You are here

Maintaining adequate nutrient supply - Principles, decision-support tools, and best management practices [Chapter 6]

Posted date: April 04, 2011
Publication Year: 
2011
Authors: Harrison, Robert B.; Maguire, Douglas A.; Page-Dumroese, Deborah S.
Publication Series: 
Book Chapter
Source: In: Angima, Sam D.; Terry, Thomas A., eds. Best management practices for maintaining soil productivity in the Douglas-fir region. Corvallis, OR; Oregon State University Extension Service: 33-42.

Abstract

Maintaining adequate nutrient supply to maintain or enhance tree vigor and forest growth requires conservation of topsoil and soil organic matter. Sometimes nutrient amendments are also required to supplement inherent nutrient-pool limitations or replenish nutrients removed in harvested material. The goal is to maintain the productive potential of the soil and, when economically feasible and environmentally acceptable, enhance productivity where nutrient supply significantly limits growth. Nitrogen (N) is most frequently the limiting nutrient in Pacific Northwest forests, particularly on soils with low N pools (Gessel and Walker 1956; Heilman 1971; Turner et al. 1988, Chappell et al. 1991).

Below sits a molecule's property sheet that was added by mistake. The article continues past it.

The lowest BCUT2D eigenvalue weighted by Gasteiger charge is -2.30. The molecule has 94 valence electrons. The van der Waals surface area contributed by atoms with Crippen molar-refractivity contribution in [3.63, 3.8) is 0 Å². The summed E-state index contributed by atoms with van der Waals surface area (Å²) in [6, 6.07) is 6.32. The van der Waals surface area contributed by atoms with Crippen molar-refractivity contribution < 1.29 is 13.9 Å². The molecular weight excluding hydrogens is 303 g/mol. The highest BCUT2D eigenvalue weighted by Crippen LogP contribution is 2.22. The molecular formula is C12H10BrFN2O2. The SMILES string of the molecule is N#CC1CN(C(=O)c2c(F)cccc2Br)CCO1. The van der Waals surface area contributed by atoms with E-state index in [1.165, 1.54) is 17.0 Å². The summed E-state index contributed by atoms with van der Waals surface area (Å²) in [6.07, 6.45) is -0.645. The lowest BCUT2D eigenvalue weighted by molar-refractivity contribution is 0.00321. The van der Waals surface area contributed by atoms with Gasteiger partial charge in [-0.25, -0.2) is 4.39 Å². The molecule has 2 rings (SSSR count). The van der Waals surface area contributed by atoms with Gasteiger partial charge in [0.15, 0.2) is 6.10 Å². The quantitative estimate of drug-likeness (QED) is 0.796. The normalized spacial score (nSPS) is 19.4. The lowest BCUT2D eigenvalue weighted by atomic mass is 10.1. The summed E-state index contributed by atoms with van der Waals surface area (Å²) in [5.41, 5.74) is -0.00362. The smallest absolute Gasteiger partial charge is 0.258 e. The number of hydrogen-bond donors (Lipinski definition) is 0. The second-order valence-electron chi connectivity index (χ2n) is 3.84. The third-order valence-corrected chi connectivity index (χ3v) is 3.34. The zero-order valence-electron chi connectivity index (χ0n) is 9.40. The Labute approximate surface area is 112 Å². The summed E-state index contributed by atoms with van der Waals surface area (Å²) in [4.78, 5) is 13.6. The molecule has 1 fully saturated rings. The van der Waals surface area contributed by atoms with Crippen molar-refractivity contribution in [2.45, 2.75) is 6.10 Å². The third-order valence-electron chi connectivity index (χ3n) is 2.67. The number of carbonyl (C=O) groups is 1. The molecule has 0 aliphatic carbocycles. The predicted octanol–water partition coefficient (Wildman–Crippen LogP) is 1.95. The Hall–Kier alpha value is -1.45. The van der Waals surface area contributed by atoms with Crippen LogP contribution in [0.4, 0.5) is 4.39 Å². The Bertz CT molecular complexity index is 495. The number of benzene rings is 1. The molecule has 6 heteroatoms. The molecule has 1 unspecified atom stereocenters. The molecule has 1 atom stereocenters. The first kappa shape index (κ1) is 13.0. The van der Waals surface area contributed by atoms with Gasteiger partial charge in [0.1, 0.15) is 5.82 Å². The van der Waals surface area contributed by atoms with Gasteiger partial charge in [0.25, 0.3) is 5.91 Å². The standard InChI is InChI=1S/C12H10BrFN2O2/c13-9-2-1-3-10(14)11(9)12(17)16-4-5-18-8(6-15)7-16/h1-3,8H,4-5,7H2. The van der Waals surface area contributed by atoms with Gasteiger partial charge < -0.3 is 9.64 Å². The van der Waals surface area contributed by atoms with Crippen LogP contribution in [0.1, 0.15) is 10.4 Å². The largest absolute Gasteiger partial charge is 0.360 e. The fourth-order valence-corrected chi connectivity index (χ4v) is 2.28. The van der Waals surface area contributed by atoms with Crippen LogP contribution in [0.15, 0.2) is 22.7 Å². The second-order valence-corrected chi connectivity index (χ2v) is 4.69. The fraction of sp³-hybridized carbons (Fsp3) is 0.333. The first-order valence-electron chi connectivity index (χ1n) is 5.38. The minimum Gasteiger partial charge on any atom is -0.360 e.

Citation

Harrison, Robert B.; Maguire, Douglas A.; Page-Dumroese, Deborah. 2011. Maintaining adequate nutrient supply - Principles, decision-support tools, and best management practices [Chapter 6]. In: Angima, Sam D.; Terry, Thomas A., eds. Best management practices for maintaining soil productivity in the Douglas-fir region. Corvallis, OR; Oregon State University Extension Service: 33-42.